New shift system to come on stream for nurses

New shift system to come on stream for nurses
Catherine Weech.

The implementation of a new shift system for hundreds of nurses who serve in the public healthcare sector is set to improve the delivery of healthcare, according to Public Hospital Authority (PHA) executives.

Catherine Weech, Managing Director of the Public Hospitals Authority, announced Wednesday that effective December 10, a standardized eight-hour daily shift and a 40-hour work week will be introduced.

“The new shift system will eliminate the inequity caused by our four nights on and four nights off shift system, which results in night duty nurses working only 157 days per year on average compared to 234 days on average for all other nurses,” Weech explained.

The PHA Managing Director said the Agreement finally puts to rest a number of longstanding contentious issues between PHA and the Bahamas Nurses Union (BNU).

The new shift system replaces the current 10-hour shift for night duty nurses and also eliminates wage disparity between foreign and Bahamian nurses.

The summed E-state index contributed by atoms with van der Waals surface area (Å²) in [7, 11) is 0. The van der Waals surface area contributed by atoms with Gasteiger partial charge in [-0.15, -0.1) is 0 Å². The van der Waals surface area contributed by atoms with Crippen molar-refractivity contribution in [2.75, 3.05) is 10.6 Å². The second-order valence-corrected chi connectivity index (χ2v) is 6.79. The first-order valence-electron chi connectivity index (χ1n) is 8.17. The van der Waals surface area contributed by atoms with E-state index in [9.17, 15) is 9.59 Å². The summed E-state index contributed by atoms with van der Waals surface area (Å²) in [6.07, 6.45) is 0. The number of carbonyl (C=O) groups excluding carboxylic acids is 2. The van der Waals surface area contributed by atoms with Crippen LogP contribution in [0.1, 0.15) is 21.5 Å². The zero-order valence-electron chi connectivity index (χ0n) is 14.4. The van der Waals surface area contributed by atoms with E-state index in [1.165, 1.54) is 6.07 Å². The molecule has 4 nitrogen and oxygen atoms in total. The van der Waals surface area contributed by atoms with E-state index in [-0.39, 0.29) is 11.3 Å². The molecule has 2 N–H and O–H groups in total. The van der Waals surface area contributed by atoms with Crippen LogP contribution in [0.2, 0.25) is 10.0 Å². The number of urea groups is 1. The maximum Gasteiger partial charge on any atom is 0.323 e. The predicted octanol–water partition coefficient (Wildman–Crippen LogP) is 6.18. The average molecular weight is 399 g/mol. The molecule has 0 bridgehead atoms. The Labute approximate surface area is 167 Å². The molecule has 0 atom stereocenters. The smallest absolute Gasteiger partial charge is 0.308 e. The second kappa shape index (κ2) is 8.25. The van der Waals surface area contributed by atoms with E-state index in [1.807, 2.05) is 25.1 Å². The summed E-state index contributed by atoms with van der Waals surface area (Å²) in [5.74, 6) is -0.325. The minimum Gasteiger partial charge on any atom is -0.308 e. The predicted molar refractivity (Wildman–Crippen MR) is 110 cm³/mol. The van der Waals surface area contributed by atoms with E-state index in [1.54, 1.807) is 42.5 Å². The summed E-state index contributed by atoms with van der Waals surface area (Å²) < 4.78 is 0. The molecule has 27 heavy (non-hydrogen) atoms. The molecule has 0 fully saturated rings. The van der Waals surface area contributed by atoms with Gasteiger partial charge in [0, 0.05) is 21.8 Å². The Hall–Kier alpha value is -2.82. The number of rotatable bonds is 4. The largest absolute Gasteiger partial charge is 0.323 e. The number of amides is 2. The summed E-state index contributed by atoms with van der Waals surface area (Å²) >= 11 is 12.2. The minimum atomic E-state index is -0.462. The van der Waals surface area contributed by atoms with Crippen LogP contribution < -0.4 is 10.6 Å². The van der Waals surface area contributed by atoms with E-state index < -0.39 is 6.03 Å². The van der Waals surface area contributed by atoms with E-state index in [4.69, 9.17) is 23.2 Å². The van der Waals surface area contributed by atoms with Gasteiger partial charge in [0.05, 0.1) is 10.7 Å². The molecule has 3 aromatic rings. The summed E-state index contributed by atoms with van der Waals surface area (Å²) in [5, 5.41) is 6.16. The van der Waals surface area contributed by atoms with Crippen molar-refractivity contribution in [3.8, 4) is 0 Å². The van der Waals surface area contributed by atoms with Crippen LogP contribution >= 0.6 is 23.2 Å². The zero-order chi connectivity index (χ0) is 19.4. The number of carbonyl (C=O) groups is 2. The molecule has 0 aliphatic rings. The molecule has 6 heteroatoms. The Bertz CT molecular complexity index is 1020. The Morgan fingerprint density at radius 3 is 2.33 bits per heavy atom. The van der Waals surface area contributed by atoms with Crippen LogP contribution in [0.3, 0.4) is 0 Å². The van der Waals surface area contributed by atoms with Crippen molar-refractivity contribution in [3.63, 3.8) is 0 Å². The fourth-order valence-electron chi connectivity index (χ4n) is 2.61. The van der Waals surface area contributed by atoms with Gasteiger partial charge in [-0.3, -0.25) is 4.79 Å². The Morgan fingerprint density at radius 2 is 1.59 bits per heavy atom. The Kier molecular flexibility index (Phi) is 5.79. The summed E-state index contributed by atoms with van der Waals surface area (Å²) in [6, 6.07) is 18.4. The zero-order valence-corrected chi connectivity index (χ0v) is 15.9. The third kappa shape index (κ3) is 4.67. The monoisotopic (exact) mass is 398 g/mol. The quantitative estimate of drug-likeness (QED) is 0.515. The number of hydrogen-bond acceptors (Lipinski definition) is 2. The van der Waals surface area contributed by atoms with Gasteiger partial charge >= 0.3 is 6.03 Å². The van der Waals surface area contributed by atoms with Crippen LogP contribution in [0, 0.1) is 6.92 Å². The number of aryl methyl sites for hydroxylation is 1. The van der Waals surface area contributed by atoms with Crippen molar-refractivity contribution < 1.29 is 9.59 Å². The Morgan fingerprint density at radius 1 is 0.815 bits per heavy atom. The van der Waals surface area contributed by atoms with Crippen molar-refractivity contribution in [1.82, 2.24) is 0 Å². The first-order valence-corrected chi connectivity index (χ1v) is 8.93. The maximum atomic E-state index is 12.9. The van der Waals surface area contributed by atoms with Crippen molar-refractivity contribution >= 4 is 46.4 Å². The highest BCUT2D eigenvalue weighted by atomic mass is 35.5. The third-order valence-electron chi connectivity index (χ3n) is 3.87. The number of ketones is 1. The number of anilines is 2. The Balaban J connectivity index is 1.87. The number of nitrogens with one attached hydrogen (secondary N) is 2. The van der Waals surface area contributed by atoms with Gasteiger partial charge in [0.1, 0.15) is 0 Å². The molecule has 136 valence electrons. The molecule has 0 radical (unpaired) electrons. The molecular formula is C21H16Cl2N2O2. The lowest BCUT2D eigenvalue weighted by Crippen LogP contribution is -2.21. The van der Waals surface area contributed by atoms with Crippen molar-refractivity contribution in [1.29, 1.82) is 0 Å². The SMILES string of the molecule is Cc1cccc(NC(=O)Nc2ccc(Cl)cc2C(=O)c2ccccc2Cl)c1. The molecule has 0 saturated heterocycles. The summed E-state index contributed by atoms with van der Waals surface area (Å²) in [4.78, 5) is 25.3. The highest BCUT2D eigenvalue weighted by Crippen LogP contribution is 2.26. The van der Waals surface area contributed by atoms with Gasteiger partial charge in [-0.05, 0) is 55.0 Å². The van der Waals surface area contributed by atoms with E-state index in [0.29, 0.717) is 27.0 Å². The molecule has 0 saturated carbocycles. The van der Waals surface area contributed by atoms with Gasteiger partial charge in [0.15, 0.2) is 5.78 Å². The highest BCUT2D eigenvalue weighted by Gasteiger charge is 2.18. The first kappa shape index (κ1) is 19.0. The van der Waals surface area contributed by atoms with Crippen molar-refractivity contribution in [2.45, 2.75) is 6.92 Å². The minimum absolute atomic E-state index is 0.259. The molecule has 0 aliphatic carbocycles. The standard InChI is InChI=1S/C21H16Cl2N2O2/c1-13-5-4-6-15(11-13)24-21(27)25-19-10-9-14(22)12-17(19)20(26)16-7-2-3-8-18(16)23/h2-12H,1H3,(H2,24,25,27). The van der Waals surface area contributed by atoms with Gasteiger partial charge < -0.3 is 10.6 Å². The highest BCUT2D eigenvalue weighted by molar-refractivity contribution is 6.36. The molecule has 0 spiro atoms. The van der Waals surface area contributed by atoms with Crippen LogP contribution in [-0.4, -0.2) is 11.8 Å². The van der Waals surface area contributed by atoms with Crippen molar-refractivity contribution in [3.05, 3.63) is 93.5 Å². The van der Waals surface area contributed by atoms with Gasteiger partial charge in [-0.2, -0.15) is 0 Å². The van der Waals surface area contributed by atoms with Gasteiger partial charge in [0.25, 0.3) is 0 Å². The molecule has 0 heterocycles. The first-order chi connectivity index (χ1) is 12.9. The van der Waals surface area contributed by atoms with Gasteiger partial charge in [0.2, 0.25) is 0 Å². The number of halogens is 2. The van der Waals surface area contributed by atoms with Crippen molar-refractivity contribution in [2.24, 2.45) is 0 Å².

“All nurses employed by PHA, whether foreign or Bahamian, will be treated equally,” she said.

“There is no inequity in the employment, and or the pay for individuals employed by PHA.”

Once the new shift system comes on stream, any nurse who is requested to work over the prescribed eight-hour shift will be paid $1.75 per hour in addition to their hourly base salary.

These changes to the work schedules of working staff is a testament of PHA’s ongoing commitment to ensure that its human resources policies are consistent with ratified labour agreements and regional and international practices,” Weech noted.

According to Lyrone Burrows, Deputy Managing Director of the PHA, nurses gave no pushback to the new shift system, which complies with the Employment Act of 2001, the 2015 industrial agreement signed between the PHA and the nurses’ union and a specific agreement signed between both parties dated December 9, 2014.

“Maybe we waited too long to get to this point,” admitted Burrows.

“But, this is where we are at now and we think at the end of the day it will bode well for all of our nurses once it is implemented.

“We anticipate that there will be some growing pain as persons adapt to the new system, but in the end it will reap benefits for the PHA and nurses at large.”

Burrows confirmed the new shift system will not only provide the healthcare system with more hands on deck, but it will also prevent the hospital from having to fork over enormous amounts of monies for overtime pay.

PHA executives said they welcome further discussions with the union regarding additional improvements that can be made to enhance patient care and coverage.